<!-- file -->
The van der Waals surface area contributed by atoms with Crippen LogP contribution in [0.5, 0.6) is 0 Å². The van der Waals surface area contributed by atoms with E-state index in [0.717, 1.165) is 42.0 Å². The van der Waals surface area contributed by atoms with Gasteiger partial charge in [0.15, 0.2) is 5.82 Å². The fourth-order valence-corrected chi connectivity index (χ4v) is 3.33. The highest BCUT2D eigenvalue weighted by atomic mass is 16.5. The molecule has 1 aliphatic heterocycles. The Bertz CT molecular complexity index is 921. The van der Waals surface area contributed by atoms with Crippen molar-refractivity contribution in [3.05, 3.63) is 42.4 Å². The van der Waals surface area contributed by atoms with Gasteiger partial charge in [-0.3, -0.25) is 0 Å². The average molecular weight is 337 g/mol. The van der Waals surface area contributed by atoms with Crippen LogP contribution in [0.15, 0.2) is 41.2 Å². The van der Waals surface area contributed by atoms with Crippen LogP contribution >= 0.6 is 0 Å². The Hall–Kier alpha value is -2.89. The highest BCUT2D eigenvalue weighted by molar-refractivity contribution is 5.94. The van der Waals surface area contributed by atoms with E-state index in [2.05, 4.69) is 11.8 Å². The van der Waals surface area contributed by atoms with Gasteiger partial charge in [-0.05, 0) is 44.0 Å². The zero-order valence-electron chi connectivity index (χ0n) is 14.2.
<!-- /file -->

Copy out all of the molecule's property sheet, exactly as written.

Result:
The van der Waals surface area contributed by atoms with Crippen LogP contribution in [0.5, 0.6) is 0 Å². The van der Waals surface area contributed by atoms with E-state index in [0.717, 1.165) is 42.0 Å². The van der Waals surface area contributed by atoms with Gasteiger partial charge in [0.15, 0.2) is 5.82 Å². The fourth-order valence-corrected chi connectivity index (χ4v) is 3.33. The highest BCUT2D eigenvalue weighted by atomic mass is 16.5. The molecule has 1 aliphatic heterocycles. The Bertz CT molecular complexity index is 921. The van der Waals surface area contributed by atoms with Crippen molar-refractivity contribution in [3.05, 3.63) is 42.4 Å². The van der Waals surface area contributed by atoms with Gasteiger partial charge in [-0.3, -0.25) is 0 Å². The average molecular weight is 337 g/mol. The van der Waals surface area contributed by atoms with Crippen LogP contribution in [0.15, 0.2) is 41.2 Å². The van der Waals surface area contributed by atoms with Crippen LogP contribution >= 0.6 is 0 Å². The Hall–Kier alpha value is -2.89. The highest BCUT2D eigenvalue weighted by molar-refractivity contribution is 5.94. The van der Waals surface area contributed by atoms with E-state index in [2.05, 4.69) is 11.8 Å². The van der Waals surface area contributed by atoms with Gasteiger partial charge in [-0.05, 0) is 44.0 Å². The zero-order valence-electron chi connectivity index (χ0n) is 14.2.